Betterton Beach, Still Pond, Galena

We headed north to Betterton Beach, which started as a fishing village and evolved into a summer resort.  The

Bay Belle, a 2,400-passenger steamboat, made daily round trips from Baltimore during the summer months.  With the building of the Chesapeake Bay Bridge in the 1950’s the area gradually evolved into the quiet small town that it is today.  We could imagine the steamboat docking the passengers for a day of fun as we trekked across the beach. From Betterton, we drove east and made an unlikely, but rewarding stop in Still Pond.  Jeff spied a boat builder sign, Graham Ero, Wooden Boat Builder, on a building so he wanted to stop to check it out.  While he was exploring, I crossed the street to a barn that housed a pottery studio, Doug Sassi Pottery, that I had recognized at the farmer’s market in Chestertown.  I ended up buying some beautiful pottery and talking at length to the “potter’s wife” Gretchen Sassi.  She gave me the history of the area, including the historical marker on her property.  “In the village of Still Pond, twelve years before the 19th amendment established women’s suffrage, cast their ballots in the municipal election of 1908, provided the right to vote to any make or female resident taxpayer over age 21.  Fourteen women were registered to vote, including two African American.”  Who knew such history was in this small quiet crossroads.

Tracking down my husband across the street, he was deep in conversation with the boat builder, Graham Ero, who let us see some of his amazing craftsmanship in restoring and building wooden boats. Jeff has a habit of making me stop in places that I might have missed. We drove further east to Galena, then circled back toward Chestertown.  Miles and miles of farmland and crossing the head of the Chester River.  The pictures do not do the justice to the beauty of the rolling farms.  We also loved the sense of humor that we found at one of the farms with a tower of mailboxes with separate boxes for airmail, voicemail, junk mail, fan mail and bills!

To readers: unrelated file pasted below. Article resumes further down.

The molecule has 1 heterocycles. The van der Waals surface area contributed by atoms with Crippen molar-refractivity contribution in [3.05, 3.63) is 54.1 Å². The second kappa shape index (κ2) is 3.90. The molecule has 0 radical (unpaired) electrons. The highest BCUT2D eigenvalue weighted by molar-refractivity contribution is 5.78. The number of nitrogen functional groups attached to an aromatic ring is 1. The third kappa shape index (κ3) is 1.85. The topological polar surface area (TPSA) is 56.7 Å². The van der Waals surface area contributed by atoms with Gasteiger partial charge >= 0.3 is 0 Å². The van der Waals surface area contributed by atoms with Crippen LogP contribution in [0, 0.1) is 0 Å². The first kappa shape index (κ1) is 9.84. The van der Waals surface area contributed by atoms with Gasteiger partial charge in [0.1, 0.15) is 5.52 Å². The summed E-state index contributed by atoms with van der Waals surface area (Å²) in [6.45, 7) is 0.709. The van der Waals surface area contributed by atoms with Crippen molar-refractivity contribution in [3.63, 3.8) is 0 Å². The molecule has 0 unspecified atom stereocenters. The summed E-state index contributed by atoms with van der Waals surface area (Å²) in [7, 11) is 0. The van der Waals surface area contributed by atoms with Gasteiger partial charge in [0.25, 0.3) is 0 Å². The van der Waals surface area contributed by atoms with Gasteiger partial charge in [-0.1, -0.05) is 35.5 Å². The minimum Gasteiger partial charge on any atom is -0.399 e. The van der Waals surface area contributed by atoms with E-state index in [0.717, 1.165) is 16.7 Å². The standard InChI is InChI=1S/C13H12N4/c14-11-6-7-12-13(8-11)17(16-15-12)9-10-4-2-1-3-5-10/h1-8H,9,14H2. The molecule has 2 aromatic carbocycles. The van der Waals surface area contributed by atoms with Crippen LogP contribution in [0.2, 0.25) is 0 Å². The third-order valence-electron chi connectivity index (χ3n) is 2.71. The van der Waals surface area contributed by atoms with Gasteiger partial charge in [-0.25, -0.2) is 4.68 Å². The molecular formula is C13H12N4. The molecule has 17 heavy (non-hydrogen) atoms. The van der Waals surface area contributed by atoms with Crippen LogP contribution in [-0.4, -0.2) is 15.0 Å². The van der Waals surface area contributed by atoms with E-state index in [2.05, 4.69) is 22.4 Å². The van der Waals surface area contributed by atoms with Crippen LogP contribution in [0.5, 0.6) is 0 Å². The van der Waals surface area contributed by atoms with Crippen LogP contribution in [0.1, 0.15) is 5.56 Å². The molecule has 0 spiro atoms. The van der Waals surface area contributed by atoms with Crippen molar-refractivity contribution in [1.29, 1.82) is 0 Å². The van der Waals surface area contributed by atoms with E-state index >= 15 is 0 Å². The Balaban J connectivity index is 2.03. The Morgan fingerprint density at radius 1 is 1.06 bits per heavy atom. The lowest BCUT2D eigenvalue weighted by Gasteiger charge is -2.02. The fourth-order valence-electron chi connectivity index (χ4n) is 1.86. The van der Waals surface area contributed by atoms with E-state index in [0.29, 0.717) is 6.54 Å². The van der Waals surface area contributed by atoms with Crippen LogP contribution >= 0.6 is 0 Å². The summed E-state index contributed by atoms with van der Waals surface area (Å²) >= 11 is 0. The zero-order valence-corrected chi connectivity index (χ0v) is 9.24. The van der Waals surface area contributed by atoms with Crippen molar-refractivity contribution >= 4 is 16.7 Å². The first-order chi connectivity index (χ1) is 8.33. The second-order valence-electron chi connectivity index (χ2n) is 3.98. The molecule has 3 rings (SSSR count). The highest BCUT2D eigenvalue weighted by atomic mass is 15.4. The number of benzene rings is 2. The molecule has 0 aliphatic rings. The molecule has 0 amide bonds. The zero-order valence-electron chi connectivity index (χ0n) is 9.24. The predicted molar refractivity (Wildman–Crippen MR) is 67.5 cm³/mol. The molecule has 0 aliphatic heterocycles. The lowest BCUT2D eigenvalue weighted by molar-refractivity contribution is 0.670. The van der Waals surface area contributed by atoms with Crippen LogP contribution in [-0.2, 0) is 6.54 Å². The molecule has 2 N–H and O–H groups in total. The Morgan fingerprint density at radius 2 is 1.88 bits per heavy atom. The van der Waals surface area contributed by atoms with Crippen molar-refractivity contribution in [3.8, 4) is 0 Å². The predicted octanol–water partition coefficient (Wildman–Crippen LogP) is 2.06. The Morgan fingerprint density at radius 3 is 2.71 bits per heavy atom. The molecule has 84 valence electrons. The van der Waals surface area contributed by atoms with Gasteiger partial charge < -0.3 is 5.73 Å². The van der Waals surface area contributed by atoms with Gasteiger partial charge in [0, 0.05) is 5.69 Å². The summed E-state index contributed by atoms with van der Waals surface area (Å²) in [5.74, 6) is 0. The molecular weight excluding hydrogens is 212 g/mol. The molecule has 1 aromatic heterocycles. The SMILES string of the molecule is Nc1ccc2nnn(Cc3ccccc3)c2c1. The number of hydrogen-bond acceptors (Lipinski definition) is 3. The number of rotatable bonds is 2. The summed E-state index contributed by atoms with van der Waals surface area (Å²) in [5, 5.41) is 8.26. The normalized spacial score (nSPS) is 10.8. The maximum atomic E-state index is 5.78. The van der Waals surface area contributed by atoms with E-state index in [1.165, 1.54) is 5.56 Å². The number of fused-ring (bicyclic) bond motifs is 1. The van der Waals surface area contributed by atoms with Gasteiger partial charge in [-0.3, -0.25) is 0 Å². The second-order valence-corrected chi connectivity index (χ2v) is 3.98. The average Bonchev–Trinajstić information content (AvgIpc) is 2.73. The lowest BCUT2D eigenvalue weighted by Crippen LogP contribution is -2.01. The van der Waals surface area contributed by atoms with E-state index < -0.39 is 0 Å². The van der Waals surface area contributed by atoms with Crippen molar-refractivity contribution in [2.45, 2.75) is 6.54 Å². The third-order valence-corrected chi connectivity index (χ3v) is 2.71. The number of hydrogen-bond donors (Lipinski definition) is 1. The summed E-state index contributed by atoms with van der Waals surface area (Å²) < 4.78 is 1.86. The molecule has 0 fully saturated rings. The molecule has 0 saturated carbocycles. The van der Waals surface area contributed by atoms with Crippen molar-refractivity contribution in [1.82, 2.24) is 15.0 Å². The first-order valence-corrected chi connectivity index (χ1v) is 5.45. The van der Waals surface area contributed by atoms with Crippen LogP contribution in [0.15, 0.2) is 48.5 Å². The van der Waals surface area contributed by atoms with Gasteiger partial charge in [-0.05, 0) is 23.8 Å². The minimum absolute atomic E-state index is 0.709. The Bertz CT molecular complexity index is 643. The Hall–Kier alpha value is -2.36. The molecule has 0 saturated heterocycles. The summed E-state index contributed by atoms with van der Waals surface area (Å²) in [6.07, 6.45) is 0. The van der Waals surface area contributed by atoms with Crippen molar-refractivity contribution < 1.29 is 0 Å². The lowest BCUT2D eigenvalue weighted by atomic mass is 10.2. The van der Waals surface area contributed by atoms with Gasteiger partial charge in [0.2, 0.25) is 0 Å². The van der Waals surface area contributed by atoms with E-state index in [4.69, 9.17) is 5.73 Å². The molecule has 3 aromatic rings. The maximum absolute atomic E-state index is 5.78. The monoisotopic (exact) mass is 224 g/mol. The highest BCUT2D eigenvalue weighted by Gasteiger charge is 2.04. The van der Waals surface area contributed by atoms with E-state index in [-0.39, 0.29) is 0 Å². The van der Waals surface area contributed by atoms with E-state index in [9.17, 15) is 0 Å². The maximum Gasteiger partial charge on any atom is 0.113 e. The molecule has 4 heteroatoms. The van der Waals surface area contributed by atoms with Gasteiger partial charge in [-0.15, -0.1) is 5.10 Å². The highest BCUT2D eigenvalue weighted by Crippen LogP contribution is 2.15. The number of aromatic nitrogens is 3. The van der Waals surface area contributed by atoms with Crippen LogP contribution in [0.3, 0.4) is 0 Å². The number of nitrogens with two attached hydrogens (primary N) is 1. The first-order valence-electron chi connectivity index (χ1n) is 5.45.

Chestertown Again

We returned to Chestertown to do part of the self-guided historic walking tour, which is a nice way to explore this charming town.  We appreciated their fun signs to encourage social distancing … “stay one GEORGE WASHINGTON away from others (One George = 6’2”)”.  We took note of the urban greening project at the Phillip G. Wilmer Park and sat in the park to simply enjoy the view of the Chester River.  We helped to pump up the economy by doing some local shopping then finished at Bad Alfred’s Distillery. It was built in a former historic garage and filling station that opened in 2018.  It has a glassed-in distillery space where they make their own small-batch spirits and expanded to add a restaurant.  Of course, we got to talking to the owner, Al aka “Bad Alfred” and his wife, Jennifer Cassinelli about the distillery, how it was started and how it has grown over the past few years.  We came away with some great stories and spirits to enjoy for the future.

Next month will mark the end of our first year crisscrossing the state.  It is hard to believe that we had seen nearly half of Maryland and there is so much left to explore!